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It wants to suck your blood! A fearless scientist uses his body as bait to reel in bloodthirsty leeches.

Mark Siddall takes off his shoes and socks. Then he begins to slog through a rain forest in Madagascar. A steady rain pelts down on the leafy vegetation, malting for a slippery, humid hike. Siddall looks down at his feet: A handful of leeches have latched on to his bare skin.

At this point, most people would run home--but not Siddall. These blood-sucking worms are his passion, which is why he's in a rain forest in the first place. "Our best chances of finding leeches are when it's pouring rain and we're wandering through a wet jungle," explains Siddall, a scientist at the American Museum of Natural History in New York.

Most leeches are parasites, so they live and feed on another organism, such as turtles, fish, frogs--and humans. That makes leeches easy research subjects: "You can just wait for them to find you," Siddall says.

Leech hunting takes Siddall all over the world, from hippo-infested waters in Africa to Bangladesh, where Siddall will search for a leech that likes to feed inside nostrils. Yikes!

His unusual research is worth it, says Siddall. By studying leeches, he hopes to better understand the more than 600 leech species, including those that live in marine, freshwater, and land habitats. For instance, leeches could have medicinal value. That's because leeches have compounds in their saliva that keep their hosts' blood flowing. Doctors use these compounds to improve a patient's blood flow after surgery.


While in Madagascar, Siddall and his student assistants "got attacked like you wouldn't believe." Siddall says, "We started picking leeches off our ankles and legs."

So how do these annelids, or segmented worms, attack? Once a leech finds a feeding spot, it secures itself to the victim's skin with its rear sucker. To start feeding, some leeches pierce the skin with three teeth-lined jaws. Other leeches use a tiny flexible tube. After slicing into the skin, the leech attaches its oral sucker to the wound and begins pumping blood into its stomach. Normally, blood would clot to seal off the wound, so leeches inject an anti-coagulant to keep their blood meal in its liquid form.

In a single 30-minute sitting, leeches can slurp up five times their body weight in blood. Rather than prying a leech from his skin, Siddall politely waits for it to finish feeding. Once full, a leech releases its suction hold and falls to the ground--or into Siddall's collection bag.


Back at the lab, Siddall will look at each worm under a microscope and identify the species from its body markings.

For instance, the North American medicinal leech has orange-and-black polka dots. Also, he will study each leech's DNA. This genetic information will tell him how each species is related to others.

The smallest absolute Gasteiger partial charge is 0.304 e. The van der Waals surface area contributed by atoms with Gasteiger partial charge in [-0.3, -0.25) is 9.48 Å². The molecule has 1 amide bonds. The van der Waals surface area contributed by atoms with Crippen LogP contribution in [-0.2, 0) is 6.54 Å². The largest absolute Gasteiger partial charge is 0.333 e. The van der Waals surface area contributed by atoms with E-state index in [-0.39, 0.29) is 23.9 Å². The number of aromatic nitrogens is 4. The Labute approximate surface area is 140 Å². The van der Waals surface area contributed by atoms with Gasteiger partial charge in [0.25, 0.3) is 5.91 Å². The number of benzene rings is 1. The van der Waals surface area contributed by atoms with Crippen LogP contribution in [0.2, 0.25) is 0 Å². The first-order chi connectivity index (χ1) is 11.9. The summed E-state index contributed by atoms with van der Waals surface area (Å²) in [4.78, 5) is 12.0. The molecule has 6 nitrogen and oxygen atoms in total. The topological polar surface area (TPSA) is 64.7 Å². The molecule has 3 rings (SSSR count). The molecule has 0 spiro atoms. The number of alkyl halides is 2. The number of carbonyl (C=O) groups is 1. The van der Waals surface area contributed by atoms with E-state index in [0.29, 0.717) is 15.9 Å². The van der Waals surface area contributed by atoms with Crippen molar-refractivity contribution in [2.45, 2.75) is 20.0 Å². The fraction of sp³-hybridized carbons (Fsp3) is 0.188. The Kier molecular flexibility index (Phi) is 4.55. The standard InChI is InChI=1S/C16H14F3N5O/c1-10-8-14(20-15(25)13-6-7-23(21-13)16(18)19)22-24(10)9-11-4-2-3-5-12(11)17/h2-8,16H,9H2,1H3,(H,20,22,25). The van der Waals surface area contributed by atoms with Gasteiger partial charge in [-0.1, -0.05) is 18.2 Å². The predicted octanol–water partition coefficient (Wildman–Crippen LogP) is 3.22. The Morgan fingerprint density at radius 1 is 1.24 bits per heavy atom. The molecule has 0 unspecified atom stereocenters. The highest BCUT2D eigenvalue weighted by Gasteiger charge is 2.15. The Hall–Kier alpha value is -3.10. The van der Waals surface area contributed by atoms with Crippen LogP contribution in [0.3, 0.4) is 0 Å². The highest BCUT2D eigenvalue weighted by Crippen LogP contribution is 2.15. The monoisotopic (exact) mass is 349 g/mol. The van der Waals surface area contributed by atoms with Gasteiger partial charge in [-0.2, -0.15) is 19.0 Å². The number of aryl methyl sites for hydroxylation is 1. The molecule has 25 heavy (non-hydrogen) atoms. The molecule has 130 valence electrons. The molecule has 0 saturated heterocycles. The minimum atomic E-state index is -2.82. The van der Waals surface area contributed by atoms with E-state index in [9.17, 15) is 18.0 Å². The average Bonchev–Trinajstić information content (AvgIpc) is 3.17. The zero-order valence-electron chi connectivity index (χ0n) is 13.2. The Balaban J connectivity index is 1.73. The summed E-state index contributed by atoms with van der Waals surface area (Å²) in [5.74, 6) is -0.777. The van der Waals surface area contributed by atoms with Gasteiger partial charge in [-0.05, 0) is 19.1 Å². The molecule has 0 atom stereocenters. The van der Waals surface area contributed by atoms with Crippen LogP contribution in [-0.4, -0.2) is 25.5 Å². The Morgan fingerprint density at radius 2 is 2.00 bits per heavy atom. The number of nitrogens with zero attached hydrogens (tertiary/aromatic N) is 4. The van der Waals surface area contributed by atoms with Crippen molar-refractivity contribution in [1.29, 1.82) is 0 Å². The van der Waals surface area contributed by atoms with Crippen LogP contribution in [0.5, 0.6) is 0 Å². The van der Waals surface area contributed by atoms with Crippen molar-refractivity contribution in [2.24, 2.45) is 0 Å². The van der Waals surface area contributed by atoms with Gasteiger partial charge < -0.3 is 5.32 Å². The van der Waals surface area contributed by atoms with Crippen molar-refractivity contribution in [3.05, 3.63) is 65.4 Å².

"There are so many types of leeches, and each is unique, so I just can't help but be fascinated by them," says Siddall.

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For more information and activities related to leeches, visit Scholastic's Web site:

what's this?

Can you guess what part of the leech is shown in the photo below?

A stomach

B back sucker

C jaws

D eyes

To see if your guess is correct, go to the American Museum of Natural History's Web site for kids:

You can learn more about marine leeches in the Museum's Milstein Hall of Ocean Life, home to the life-size 94-foot-long model of a blue whale. The Museum's 200 scientists travel around the world on 100 field expeditions each year, studying everything from stink-bugs to catfish to the universe.

To learn more, ask your teacher, or visit

LIFE: Invertabrates

It Wants to Suck Your Blood!


Jump-start your lesson with these pre-reading questions:

* Leeches are classified as a type of worm. Do you know the name for a worm specialist? Answer: Vermiculturist.

* Most leeches are sanguivorous, meaning they feed on blood. They rely on anti-clotting chemicals in their saliva to help them receive a full meal. How do these chemicals help a leech eat?

* A leech digests its blood meal very slowly. This allows it to survive several months without eating. How much blood do you think a leech can eat per meal?


* In ancient times, doctors used leeches for a therapy called bloodletting. They used the bloodsucking worms to drain blood from patients with varying illnesses, including headaches. Today, medicinal leeches are malting a comeback. Some doctors use leeches to keep blood from clotting during surgeries. Can you think of a risk and a benefit for using medicinal leeches today? Read this article to help you formulate your ideas:


ART: Like earthworms, leeches are part of the phylum Annelida. Perform research to draw the anatomy of an earthworm and that of a leech. Be sure to label all parts of each body. Then, write a paragraph comparing and contrasting the bodies of the two organisms.


* to learn more about leeches, visit the Science Explorations Web site:

* Australian Museum has a fact sheet about different types of leeches:

* Learn about medicinal leeches at:
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Article Details
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Author:Bryner, Jeanna
Publication:Science World
Geographic Code:6MADA
Date:Oct 9, 2006
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